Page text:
90% Silver 1941 MERCURY Dimes > Free lessons for Silver buying newbiesSee original listing
May 22, 2012 00:34:45 PDT
hope, ID, United States
Welcome to the Hope Idaho Silver Store
Where the sky is Blue
And the clouds have a Silver lining
Up for sale is 1 (one) 1941 90% Silver Mercury Dime
These are damn Sexy Dimes, there's no doubt about it
I picked out some NEAR FULL MINT WEIGHT Dimes
They average 2.45 - 2.475 grams each
98% - 99% of their original weight
Each dime contains about 2.25 grams of pure silver.
Buy It Now for $3.10 each
OR MAKE AN OFFER
Discounts for buying more than one at a time
>> Combined Shipping Of Course <<
Up to 3 oz ships for an Expedited shipping and handling fee - $1.95
This is a padded mailer with tracking info purchased thru PayPal.
4-10 oz ships for $1.95 Expedited plus $.50 for each oz over 3 oz.
Over 10 oz ships in a Priority flat rate box, tracking etc - $5.75
I will ship orders 1 business day after payment. I will combine all purchases PAID FOR AT ONE TIME for whatever amount will fit in the particular package. Items to be combined can be purchased over an extended period of time up to one week. Wait for a final invoice before paying.
I do not make any money on shipping. Postage, packaging, EBay fees and PayPal fees takes it all, sometimes a little bit more…
Thank you for your purchase. Please take time to inspect your item and post positive feedback if it is as described. If not, I accept returns as long as it hasn't been removed from the shipping card for a full refund. Items returned more than 3 days after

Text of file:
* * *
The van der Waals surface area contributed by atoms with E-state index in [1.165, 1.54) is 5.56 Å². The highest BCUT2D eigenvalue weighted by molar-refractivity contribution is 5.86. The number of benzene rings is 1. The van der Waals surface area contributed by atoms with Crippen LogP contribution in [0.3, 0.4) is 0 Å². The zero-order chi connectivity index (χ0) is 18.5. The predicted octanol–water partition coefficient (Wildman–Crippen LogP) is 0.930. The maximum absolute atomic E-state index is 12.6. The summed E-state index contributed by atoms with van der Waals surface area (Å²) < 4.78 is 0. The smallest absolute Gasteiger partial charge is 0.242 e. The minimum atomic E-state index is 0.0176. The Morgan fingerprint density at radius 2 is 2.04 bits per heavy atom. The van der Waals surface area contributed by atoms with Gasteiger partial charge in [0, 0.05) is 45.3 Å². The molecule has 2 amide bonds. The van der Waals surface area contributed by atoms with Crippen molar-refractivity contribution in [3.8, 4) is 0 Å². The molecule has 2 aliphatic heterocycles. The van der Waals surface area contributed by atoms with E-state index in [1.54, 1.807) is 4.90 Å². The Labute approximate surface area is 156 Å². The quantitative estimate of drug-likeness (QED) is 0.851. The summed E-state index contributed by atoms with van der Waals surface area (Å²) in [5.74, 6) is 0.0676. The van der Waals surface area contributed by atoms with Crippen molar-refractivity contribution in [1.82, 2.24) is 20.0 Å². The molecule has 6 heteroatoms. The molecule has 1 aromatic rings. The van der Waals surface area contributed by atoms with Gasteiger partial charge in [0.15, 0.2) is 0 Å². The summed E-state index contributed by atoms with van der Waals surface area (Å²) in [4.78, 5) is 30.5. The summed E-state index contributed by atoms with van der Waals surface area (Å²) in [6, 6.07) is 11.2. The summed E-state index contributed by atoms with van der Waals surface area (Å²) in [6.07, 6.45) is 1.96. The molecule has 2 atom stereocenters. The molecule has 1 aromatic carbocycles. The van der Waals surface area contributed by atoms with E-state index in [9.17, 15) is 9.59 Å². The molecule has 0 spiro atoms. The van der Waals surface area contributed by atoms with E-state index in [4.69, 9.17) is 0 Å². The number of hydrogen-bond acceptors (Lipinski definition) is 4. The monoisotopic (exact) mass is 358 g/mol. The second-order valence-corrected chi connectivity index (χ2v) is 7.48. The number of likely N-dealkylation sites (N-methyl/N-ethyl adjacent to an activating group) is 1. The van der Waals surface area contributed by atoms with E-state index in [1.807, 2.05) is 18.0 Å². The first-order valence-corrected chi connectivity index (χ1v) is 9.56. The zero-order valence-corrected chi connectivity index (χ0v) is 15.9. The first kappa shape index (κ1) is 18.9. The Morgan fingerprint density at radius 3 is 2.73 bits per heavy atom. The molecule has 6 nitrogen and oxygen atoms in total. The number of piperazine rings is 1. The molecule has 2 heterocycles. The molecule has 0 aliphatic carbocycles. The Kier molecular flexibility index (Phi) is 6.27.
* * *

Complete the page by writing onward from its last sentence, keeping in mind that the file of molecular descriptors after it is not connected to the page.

*** Coins will come taped to a shipping card, date side up. Do not remove the coins until you are satisfied that they are what you bought. Once the coins are removed I will not be responsible for any discrepancies. I will note the weight of the coins AND the weight of the coins plus the shipping card on the card. This way you can check the weight before removing the coins.
Silver Newbie University
Welcome to Silver Newbie “U” where you will learn how to buy, sell, and trade silver like a pro.
This is an intensive 4 week course and there Will be a Test in order to graduate and possibly a “pop quiz“ or two along the way ’-). I will make myself available to answer all questions through email. It’s scheduled to begin in a few days. Lessons will be posted on my 90% Roosevelt Dimes ads, 1 each week. There is no charge, you don’t have to buy anything, you don’t have to sign up. You do need to know how to read J .
I - Fundamentals
A. Silver is Silver, but some Silver is more equal than other silver.
B. Weighing and Measuring, Face Value and “By the ounce”.
C. Spot Price, what the hell is this?
II - Getting Silver for the least possible price
A. Buying Silver on EBay
B. Buying Silver from a dealer
C. “Stealing” Silver
III - Buying Practices
A. Know what you are buying or bidding on
B. Deceptive ads and item descriptions
C. When to buy, when to buy more
IV - Advanced Course, Selling Silver
B. Making money selling Silver, forget it!
C. Having fun doing it anyway
Lesson One Silver Fundamentals
George Orwell wrote in his great book, Animal Farm, that “all pigs are equal but some pigs are more equal than others.” And of course the pigs were above the rest of the animals.